- the third is the right border column vector.

For example:

```
expr = x**y**x + z**x**x**z;
{left,middle,right}=NCMatrixOfQuadratics[expr, {x}];
```

returns:

```
left={x, z**x}
middle=SparseArray[{{y,0},{0,1}}]
right={x,x**z}
```

The answer from `NCMatrixOfQuadratics`

always satisfies `p = NCDot[left,middle,right]`

.

See also: NCPToNCQuadratic, NCQuadraticMakeSymmetric.

`NCQuadraticMakeSymmetric[{p0, sylv, left, middle, right}]`

takes the output of `NCPToNCQuadratic`

and produces, if possible, an equivalent symmetric representation in which `Map[tp, left] = right`

and `middle`

is a symmetric matrix.

See also: NCPToNCQuadratic.

**NCSylvester** is a package that provides functionality to handle linear polynomials in NC variables.

Members are:

`NCToNCSylvester[p, vars]`

is shorthand for

`NCPToNCSylvester[NCToNCPolynomial[p, vars]]`

See also: NCToNCSylvester, NCToNCPolynomial.

`NCPToNCSylvester[p]`

gives an expanded representation for the linear `NCPolynomial`

`p`

.

`NCPToNCSylvester`

returns a list with two elements:

- the first is a the independent term;
the second is an association where each key is one of the variables and each value is a list with three elements:

- the first element is a list of left NC symbols;
- the second element is a list of right NC symbols;
the third element is a numeric

`SparseArray`

.

Example:

```
p = NCToNCPolynomial[2 + a**x**b + c**x**d + y, {x,y}];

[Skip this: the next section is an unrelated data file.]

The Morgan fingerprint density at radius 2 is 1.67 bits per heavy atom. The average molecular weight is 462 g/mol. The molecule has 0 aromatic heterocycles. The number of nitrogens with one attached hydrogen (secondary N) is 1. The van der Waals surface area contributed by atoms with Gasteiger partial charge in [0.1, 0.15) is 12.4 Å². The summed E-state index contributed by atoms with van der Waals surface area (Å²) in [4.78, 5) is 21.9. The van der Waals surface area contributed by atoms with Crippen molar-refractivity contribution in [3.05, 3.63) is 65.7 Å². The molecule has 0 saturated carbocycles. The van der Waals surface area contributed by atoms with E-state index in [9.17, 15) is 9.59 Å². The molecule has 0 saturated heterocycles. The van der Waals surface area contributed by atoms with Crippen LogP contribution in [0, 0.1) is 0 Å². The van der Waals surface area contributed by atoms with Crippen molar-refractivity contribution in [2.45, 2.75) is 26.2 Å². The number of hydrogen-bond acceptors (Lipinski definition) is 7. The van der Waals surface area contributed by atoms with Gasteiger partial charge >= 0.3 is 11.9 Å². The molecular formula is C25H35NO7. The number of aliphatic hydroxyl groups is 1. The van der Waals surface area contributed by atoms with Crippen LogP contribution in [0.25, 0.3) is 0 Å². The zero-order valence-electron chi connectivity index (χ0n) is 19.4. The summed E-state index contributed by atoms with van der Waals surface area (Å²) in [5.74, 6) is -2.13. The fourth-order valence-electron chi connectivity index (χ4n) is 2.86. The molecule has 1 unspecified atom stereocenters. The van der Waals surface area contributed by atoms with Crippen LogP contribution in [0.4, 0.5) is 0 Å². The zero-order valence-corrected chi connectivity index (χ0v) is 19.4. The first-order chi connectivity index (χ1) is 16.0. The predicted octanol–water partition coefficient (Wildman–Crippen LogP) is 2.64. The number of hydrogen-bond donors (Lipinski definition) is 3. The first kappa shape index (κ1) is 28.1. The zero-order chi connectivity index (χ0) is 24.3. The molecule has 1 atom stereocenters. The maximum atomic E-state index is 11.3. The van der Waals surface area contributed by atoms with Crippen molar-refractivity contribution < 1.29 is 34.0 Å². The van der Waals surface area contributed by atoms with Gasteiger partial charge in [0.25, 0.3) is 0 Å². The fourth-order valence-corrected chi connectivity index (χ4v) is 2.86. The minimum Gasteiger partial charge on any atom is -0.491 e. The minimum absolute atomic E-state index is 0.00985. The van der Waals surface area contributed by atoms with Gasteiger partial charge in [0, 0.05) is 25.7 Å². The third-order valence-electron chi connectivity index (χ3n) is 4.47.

{p0,sylv} = NCPolynomialToNCSylvester[p]
```

produces

```
p0 = 2
sylv = <|x->{{a,c},{b,d},SparseArray[{{1,0},{0,1}}]},
y->{{1},{1},SparseArray[{{1}}]}|>
```

See also: NCSylvesterToNCPolynomial, NCSylvesterToNC, NCToNCSylvester, NCPolynomial.

`NCSylvesterToNC[{const, lin}]`

is shorthand for

`NCPolynomialToNC[NCSylvesterToNCPolynomial[{const, lin}]]`

See also: NCSylvesterToNCPolynomial, NCPolynomialToNC.

`NCSylvesterToNCPolynomial[rep]`

takes the list `rep`

produced by `NCPToNCSylvester`

and converts it back to an `NCPolynomial`

.

`NCSylvesterToNCPolynomial[rep,options]`

uses `options`

.

The following `options`

can be given: * `Collect`

(*True*): controls whether the coefficients of the resulting NCPolynomial are collected to produce the minimal possible number of terms.

See also: NCPToNCSylvester, NCToNCSylvester, NCPolynomial.

Members are:

- SetMonomialOrder
- SetKnowns
- SetUnknowns
- ClearMonomialOrder
- GetMonomialOrder
- PrintMonomialOrder
- NCMakeGB
- NCProcess
- NCGBSimplifyRational
- NCReduce

`SetMonomialOrder[var1, var2, ...]`

sets the current monomial order.

For example

`SetMonomialOrder[a,b,c]`

sets the lex order \(a \ll b \ll c\).

If one uses a list of variables rather than a single variable as one of the arguments, then multigraded lex order is used. For example

`SetMonomialOrder[{a,b,c}]`

sets the graded lex order \(a < b < c\).

Another example:

`SetMonomialOrder[{{a, b}, {c}}]`

or

`SetMonomialOrder[{a, b}, c]`

set the multigraded lex order \(a < b \ll c\).

Finally

`SetMonomialOrder[{a,b}, {c}, {d}]`

or

`SetMonomialOrder[{a,b}, c, d]`

is equivalent to the following two commands

```
SetKnowns[a,b]
SetUnknowns[c,d]
```